I owe Luke an apology.
After a preview of Street Fighter 6 during last year’s Hot Geoff Summer (aka Summer Game Fest), I concluded that “I don’t like this dude’s face” and “Luke seems like the sort of guy who would corner you at a party to talk about blockchain.” He was my least favorite character of the bunch.
Having spent a lot more time with SF6 ahead of its June 2 release date, please be assured that Luke is far too dumb to aggressively chat you up about cryptocurrencies. I mean that as a compliment.
Luke is fine. Perfectly nice, even. He acts as your coach throughout SF6’s RPG-inspired mode, World Tour. He’s got Golden Retriever energy, is super excited about “training,” and has forearms the size of country hams. Under his cheerful tutelage, you’ll learn the basics of fighting while visiting a series of masters scattered across the world to learn their fighting techniques. Once you visit each one, you’ll be able to challenge opponents using their unique moves.
But first, you’ll have to create a protagonist. (You’re also able to do this in the SF6 demo that’s currently available on consoles.) You’re able to choose from some pre-set avatars, though the excruciatingly detailed level of customization on offer is a whole lot of fun to mess with. Really, who doesn’t enjoy a generous neck-width slider?
My creation could be best described as “extremely oily, brick-shithouse grandmother.” (Luke charitably called her “photogenic,” but I suspect he says this to everyone.)
The best part of World Tour is, well, the street fighting. Picking a fight with literally anyone is fair play, because apparently this is just the way of life in Metro City. As you approach someone, their name and level will appear over their head. This instantly made me think of the viral 2019 mobile game Mafia City, which gave the world those “Level 1 crook vs Level 35 boss” memes. This too, I mean as a compliment.
You’ll need to wipe the floor with a few Level 1 Garys and Level 2 Eleanors before taking on meatier prey, like the Level 7 Mime and the weird dude under the stairs who really likes punching barrels. Random encounters are mercifully few, but it’s tough to go anywhere in Metro City without spying a face you’d like to rearrange. There’s an undeniable charm to seeing a petite woman in a business suit whip a glass bottle at your head, or watching a tubby fellow suddenly bust out a reverse somersault with the agility of a panther. Strutting around as a greasy granny looking for dweebs to pick on is pure escapist silliness.
I am relieved to tell you that Street Fighter 6 does not attempt to bring anything remotely thought-provoking to World Tour’s storytelling. You’re training to be the very best, everyone really likes to fight, and it doesn’t get much deeper than that. You’ll use the simplified modern controls for the first stretch, but you can switch to a classic input scheme in Chapter 2 if you’re looking for a heftier challenge. It’s an appealing way to ease into Street Fighter 6 if you’re more of a novice with fighting games — or just want to give your aching thumbs a break.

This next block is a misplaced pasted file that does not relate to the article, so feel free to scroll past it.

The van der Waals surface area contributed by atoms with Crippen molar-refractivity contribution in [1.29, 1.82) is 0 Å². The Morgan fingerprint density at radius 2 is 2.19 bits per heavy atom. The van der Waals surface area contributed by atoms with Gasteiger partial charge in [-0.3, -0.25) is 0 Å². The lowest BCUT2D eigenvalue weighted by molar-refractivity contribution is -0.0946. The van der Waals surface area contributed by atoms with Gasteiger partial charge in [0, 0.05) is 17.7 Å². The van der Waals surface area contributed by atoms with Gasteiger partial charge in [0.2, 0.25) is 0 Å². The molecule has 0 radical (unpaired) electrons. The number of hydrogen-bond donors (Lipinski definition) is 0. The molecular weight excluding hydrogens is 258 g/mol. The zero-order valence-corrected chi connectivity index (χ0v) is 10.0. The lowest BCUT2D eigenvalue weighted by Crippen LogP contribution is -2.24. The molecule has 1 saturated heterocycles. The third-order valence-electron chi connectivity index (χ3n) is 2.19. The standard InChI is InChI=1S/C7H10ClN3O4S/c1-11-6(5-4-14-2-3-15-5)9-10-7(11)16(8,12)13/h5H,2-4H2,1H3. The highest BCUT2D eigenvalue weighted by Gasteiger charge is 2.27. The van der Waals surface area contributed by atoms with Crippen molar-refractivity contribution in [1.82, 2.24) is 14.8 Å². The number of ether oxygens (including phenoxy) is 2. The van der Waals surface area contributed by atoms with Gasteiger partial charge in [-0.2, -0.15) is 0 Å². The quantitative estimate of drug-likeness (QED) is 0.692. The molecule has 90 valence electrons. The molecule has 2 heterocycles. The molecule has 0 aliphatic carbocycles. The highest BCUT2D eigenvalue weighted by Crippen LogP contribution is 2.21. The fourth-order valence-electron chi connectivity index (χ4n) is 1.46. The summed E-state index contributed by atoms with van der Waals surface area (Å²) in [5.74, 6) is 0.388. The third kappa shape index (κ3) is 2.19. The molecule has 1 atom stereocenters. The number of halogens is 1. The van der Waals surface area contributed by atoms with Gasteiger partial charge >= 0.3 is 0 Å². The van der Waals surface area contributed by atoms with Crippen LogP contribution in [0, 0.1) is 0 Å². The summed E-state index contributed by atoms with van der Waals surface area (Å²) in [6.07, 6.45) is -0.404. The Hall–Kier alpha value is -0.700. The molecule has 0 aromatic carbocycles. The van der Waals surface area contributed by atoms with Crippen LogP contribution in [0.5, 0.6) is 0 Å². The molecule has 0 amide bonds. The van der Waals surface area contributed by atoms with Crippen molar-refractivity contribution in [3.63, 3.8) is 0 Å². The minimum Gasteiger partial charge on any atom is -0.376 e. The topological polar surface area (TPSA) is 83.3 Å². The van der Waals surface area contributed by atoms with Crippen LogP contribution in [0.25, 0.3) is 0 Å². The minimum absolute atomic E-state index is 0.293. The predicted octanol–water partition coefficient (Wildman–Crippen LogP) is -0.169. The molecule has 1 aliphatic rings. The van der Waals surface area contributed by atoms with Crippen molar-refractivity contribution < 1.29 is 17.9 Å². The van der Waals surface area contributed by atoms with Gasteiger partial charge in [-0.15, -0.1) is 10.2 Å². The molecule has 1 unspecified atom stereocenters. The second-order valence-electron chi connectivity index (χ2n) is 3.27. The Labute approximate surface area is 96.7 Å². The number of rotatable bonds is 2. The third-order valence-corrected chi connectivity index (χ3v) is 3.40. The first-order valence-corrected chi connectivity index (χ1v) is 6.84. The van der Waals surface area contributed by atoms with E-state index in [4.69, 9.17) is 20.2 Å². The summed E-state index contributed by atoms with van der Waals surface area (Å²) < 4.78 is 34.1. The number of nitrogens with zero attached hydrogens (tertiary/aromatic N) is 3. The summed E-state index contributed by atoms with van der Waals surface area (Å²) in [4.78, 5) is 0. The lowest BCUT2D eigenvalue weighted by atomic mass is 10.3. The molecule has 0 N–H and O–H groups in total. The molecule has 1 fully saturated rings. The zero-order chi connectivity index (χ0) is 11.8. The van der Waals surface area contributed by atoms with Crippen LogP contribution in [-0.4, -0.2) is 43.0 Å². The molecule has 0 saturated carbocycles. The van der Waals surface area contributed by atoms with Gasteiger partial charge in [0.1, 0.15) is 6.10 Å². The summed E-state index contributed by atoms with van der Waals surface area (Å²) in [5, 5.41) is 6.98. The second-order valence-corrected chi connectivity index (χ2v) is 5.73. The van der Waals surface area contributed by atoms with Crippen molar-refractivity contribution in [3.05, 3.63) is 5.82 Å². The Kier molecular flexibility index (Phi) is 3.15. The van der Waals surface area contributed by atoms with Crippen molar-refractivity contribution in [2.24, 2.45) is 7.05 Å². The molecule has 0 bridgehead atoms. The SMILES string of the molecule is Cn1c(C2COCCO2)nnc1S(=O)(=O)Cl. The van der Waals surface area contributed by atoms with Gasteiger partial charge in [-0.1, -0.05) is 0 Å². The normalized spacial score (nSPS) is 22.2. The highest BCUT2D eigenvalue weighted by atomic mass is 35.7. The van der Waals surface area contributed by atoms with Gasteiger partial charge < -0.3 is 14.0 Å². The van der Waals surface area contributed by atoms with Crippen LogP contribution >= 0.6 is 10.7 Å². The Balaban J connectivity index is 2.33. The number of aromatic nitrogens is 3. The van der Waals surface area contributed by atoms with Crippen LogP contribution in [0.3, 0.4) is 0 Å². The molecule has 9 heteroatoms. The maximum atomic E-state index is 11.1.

World Tour is a bit like playing a Dunkey video, where every NPC has a weird PS3 face and a single personality trait, like “enjoys meat” or “big headphones.” Characters and environments in World Tour lack the impeccable attention to detail and stylistic flourishes of Street Fighter 6’s core modes, and lip-flap animations consistently bear little resemblance to the dialogue being spoken. It’s pretty goofy! But that’s a big part of the charm.
You’ll gain levels and increase your stats with every few fights, and you can equip clothing and accessories for a more stylish appearance, as well as boosted stats. A simple skill tree allows you to increase your attack, defense, and stamina — I suspect as you move through the story, more branches will be added. It’s enough to add a gratifying sense of progression without feeling too dry or daunting.
The premise of World Tour invites comparisons to the Yakuza / Like a Dragon series, and for the first hour or so, the similarity isn’t entirely flattering, mostly because the environments and optional activities are quite limited. In the first three chapters, I was confined to the Metro City central square and a small section of Chinatown, where you help Chun-Li and her followers clear out a gang of scoundrels. The Chinatown section introduces a mechanic that allows you to use special attacks to demolish obstacles and access hidden areas, so I’m hoping some of the later areas also offer a bit more to do.
My new bestie Luke probably won’t be coming for Kazuma Kiryu’s crown anytime soon, but Street Fighter 6’s World Tour is shaping up to be a refreshing, tongue-in-cheek riff on a classic formula.
Street Fighter 6 comes to PlayStation, Xbox, and PC on June 2.